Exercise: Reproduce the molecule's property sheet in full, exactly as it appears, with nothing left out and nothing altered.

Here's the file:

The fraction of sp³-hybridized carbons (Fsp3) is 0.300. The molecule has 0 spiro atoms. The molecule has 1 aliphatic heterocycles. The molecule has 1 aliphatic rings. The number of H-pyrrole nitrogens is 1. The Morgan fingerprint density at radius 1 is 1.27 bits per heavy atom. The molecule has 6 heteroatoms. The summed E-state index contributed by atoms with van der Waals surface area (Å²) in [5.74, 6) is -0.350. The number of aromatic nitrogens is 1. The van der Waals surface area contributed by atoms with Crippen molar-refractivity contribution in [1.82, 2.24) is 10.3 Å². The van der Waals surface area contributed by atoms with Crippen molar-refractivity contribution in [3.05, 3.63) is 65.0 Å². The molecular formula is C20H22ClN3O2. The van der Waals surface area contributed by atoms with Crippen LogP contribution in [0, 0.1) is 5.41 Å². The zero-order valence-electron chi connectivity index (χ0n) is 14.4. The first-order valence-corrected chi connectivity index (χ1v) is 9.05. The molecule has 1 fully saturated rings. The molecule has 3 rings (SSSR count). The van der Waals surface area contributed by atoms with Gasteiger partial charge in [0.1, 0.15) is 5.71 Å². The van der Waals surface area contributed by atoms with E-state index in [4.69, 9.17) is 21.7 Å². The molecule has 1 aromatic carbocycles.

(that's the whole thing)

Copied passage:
The fraction of sp³-hybridized carbons (Fsp3) is 0.300. The molecule has 0 spiro atoms. The molecule has 1 aliphatic heterocycles. The molecule has 1 aliphatic rings. The number of H-pyrrole nitrogens is 1. The Morgan fingerprint density at radius 1 is 1.27 bits per heavy atom. The molecule has 6 heteroatoms. The summed E-state index contributed by atoms with van der Waals surface area (Å²) in [5.74, 6) is -0.350. The number of aromatic nitrogens is 1. The van der Waals surface area contributed by atoms with Crippen molar-refractivity contribution in [1.82, 2.24) is 10.3 Å². The van der Waals surface area contributed by atoms with Crippen molar-refractivity contribution in [3.05, 3.63) is 65.0 Å². The molecular formula is C20H22ClN3O2. The van der Waals surface area contributed by atoms with Crippen LogP contribution in [0, 0.1) is 5.41 Å². The zero-order valence-electron chi connectivity index (χ0n) is 14.4. The first-order valence-corrected chi connectivity index (χ1v) is 9.05. The molecule has 1 fully saturated rings. The molecule has 3 rings (SSSR count). The van der Waals surface area contributed by atoms with Gasteiger partial charge in [0.1, 0.15) is 5.71 Å². The van der Waals surface area contributed by atoms with E-state index in [4.69, 9.17) is 21.7 Å². The molecule has 1 aromatic carbocycles.